Consultants

by Peter Parkes

Finding a consultant

Having effectively decided to engage a consultant – or at least being prepared to explore the option of using one – how do you go about it, avoiding some of the major pitfalls?

What is the nature of the assignment? Is it large and complex, or relatively small and with impact only within your own domain of control?

Engaging consultants for small projects

For relatively small projects, consultants can usually be bought from within approved operational budgets. You should check with your purchasing department to ensure that you stay within any existing guidelines. Often, companies either have ‘call off’ arrangements with providers of professional services or at least ‘framework’ agreements, which agree terms and rates. Of course, the most trusted source is from people you and your colleagues have worked with before.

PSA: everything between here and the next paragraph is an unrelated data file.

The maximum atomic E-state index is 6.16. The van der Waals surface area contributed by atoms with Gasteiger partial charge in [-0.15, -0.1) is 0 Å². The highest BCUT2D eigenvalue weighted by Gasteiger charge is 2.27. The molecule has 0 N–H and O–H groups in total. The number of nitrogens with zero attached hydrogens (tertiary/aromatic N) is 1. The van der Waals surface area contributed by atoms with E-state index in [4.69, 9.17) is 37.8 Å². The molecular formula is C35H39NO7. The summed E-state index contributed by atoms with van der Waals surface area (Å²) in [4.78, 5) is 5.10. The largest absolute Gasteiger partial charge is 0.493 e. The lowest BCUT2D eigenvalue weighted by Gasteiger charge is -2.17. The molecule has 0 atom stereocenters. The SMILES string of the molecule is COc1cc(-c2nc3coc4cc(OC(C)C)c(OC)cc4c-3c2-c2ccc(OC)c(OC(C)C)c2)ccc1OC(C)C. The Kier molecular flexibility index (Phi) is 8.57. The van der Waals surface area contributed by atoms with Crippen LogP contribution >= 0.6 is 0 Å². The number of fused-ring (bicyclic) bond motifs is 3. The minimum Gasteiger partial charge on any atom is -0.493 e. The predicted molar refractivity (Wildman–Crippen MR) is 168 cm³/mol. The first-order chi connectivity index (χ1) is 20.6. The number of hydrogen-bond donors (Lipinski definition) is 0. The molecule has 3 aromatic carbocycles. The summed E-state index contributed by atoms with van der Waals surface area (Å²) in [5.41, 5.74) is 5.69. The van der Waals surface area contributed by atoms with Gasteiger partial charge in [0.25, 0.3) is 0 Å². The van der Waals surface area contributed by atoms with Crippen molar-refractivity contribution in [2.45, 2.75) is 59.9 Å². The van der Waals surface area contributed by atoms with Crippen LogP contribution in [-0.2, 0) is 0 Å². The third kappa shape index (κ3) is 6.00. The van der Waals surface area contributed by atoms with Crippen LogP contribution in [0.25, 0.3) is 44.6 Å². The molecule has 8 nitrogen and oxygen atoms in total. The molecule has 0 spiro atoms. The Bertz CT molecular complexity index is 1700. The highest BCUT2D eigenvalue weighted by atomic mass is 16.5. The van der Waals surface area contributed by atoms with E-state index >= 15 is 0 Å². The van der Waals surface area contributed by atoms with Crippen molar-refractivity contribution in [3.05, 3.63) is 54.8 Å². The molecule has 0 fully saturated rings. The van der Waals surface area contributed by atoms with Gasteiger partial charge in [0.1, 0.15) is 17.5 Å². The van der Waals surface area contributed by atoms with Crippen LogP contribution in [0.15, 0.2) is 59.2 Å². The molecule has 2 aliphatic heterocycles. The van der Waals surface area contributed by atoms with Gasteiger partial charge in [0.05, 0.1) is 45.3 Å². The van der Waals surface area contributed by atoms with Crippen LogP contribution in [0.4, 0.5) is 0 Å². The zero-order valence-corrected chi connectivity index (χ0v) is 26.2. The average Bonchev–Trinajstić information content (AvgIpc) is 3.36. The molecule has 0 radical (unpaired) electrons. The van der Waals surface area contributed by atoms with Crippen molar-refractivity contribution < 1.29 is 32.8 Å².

Procurement for large and complex projects

Ask advice only of your equals.

Danish proverb

For large and complex projects, your purchasing department is likely to prescribe formal procurement arrangements. For the public sector, there are harmonised processes across Europe that require major purchases to be advertised in the Official Journal of the European Community (www.ojec.com), to allow open and fair competition across member states.

There are also likely to be formal mechanisms in place for governing and managing these projects (see the topic on Project Management).